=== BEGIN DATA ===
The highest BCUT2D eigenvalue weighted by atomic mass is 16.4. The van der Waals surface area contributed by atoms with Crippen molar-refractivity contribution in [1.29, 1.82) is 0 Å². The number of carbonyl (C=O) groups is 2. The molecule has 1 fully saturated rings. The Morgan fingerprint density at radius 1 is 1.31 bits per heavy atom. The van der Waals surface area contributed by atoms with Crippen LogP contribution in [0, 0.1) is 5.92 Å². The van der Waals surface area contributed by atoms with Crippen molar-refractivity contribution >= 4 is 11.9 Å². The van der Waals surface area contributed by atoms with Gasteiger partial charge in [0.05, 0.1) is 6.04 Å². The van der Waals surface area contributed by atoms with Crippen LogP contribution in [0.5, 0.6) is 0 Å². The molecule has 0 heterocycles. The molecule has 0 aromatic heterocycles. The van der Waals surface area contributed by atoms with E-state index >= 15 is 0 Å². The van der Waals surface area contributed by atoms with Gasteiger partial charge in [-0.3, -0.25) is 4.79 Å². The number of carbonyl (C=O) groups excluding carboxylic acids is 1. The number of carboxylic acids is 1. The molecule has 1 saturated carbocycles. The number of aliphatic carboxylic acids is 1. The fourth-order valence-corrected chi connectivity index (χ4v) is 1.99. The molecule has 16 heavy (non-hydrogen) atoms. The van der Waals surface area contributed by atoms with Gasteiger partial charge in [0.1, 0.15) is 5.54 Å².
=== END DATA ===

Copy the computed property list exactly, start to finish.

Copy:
The highest BCUT2D eigenvalue weighted by atomic mass is 16.4. The van der Waals surface area contributed by atoms with Crippen molar-refractivity contribution in [1.29, 1.82) is 0 Å². The number of carbonyl (C=O) groups is 2. The molecule has 1 fully saturated rings. The Morgan fingerprint density at radius 1 is 1.31 bits per heavy atom. The van der Waals surface area contributed by atoms with Crippen LogP contribution in [0, 0.1) is 5.92 Å². The van der Waals surface area contributed by atoms with Crippen molar-refractivity contribution >= 4 is 11.9 Å². The van der Waals surface area contributed by atoms with Gasteiger partial charge in [0.05, 0.1) is 6.04 Å². The van der Waals surface area contributed by atoms with Crippen LogP contribution in [0.5, 0.6) is 0 Å². The molecule has 0 heterocycles. The molecule has 0 aromatic heterocycles. The van der Waals surface area contributed by atoms with E-state index >= 15 is 0 Å². The van der Waals surface area contributed by atoms with Gasteiger partial charge in [-0.3, -0.25) is 4.79 Å². The number of carbonyl (C=O) groups excluding carboxylic acids is 1. The number of carboxylic acids is 1. The molecule has 1 saturated carbocycles. The number of aliphatic carboxylic acids is 1. The fourth-order valence-corrected chi connectivity index (χ4v) is 1.99. The molecule has 16 heavy (non-hydrogen) atoms. The van der Waals surface area contributed by atoms with Gasteiger partial charge in [0.1, 0.15) is 5.54 Å².